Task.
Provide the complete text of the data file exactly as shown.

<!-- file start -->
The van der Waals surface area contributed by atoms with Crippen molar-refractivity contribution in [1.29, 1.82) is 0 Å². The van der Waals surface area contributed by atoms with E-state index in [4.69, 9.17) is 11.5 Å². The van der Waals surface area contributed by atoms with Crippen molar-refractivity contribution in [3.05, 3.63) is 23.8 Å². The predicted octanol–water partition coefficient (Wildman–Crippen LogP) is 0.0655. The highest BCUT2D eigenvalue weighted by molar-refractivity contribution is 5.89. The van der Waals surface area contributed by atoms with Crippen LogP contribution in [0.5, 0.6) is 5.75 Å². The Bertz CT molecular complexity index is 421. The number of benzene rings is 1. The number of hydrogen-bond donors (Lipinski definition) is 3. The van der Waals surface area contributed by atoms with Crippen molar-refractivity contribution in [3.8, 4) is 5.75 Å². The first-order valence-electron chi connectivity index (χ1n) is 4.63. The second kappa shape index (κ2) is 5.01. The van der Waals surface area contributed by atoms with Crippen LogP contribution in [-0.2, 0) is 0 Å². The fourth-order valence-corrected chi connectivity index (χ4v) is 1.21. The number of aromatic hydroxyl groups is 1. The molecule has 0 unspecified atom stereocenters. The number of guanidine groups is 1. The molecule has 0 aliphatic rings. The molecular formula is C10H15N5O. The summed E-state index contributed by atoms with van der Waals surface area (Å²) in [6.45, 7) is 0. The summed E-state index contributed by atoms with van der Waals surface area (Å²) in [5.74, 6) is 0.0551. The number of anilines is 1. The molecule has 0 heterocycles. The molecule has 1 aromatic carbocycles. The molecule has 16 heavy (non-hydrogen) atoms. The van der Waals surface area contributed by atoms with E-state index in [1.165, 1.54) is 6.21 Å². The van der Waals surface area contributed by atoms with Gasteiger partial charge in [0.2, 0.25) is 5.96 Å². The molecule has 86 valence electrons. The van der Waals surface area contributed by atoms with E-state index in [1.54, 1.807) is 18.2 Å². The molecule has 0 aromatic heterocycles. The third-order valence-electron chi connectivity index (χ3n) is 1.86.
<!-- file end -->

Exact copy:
The van der Waals surface area contributed by atoms with Crippen molar-refractivity contribution in [1.29, 1.82) is 0 Å². The van der Waals surface area contributed by atoms with E-state index in [4.69, 9.17) is 11.5 Å². The van der Waals surface area contributed by atoms with Crippen molar-refractivity contribution in [3.05, 3.63) is 23.8 Å². The predicted octanol–water partition coefficient (Wildman–Crippen LogP) is 0.0655. The highest BCUT2D eigenvalue weighted by molar-refractivity contribution is 5.89. The van der Waals surface area contributed by atoms with Crippen LogP contribution in [0.5, 0.6) is 5.75 Å². The Bertz CT molecular complexity index is 421. The number of benzene rings is 1. The number of hydrogen-bond donors (Lipinski definition) is 3. The van der Waals surface area contributed by atoms with Crippen molar-refractivity contribution in [3.8, 4) is 5.75 Å². The first-order valence-electron chi connectivity index (χ1n) is 4.63. The second kappa shape index (κ2) is 5.01. The van der Waals surface area contributed by atoms with Crippen LogP contribution in [-0.2, 0) is 0 Å². The fourth-order valence-corrected chi connectivity index (χ4v) is 1.21. The number of aromatic hydroxyl groups is 1. The molecule has 0 unspecified atom stereocenters. The number of guanidine groups is 1. The molecule has 0 aliphatic rings. The molecular formula is C10H15N5O. The summed E-state index contributed by atoms with van der Waals surface area (Å²) in [6.45, 7) is 0. The summed E-state index contributed by atoms with van der Waals surface area (Å²) in [5.74, 6) is 0.0551. The number of anilines is 1. The molecule has 0 heterocycles. The molecule has 1 aromatic carbocycles. The molecule has 16 heavy (non-hydrogen) atoms. The van der Waals surface area contributed by atoms with E-state index in [1.165, 1.54) is 6.21 Å². The van der Waals surface area contributed by atoms with Gasteiger partial charge in [0.2, 0.25) is 5.96 Å². The molecule has 86 valence electrons. The van der Waals surface area contributed by atoms with E-state index in [1.54, 1.807) is 18.2 Å². The molecule has 0 aromatic heterocycles. The third-order valence-electron chi connectivity index (χ3n) is 1.86.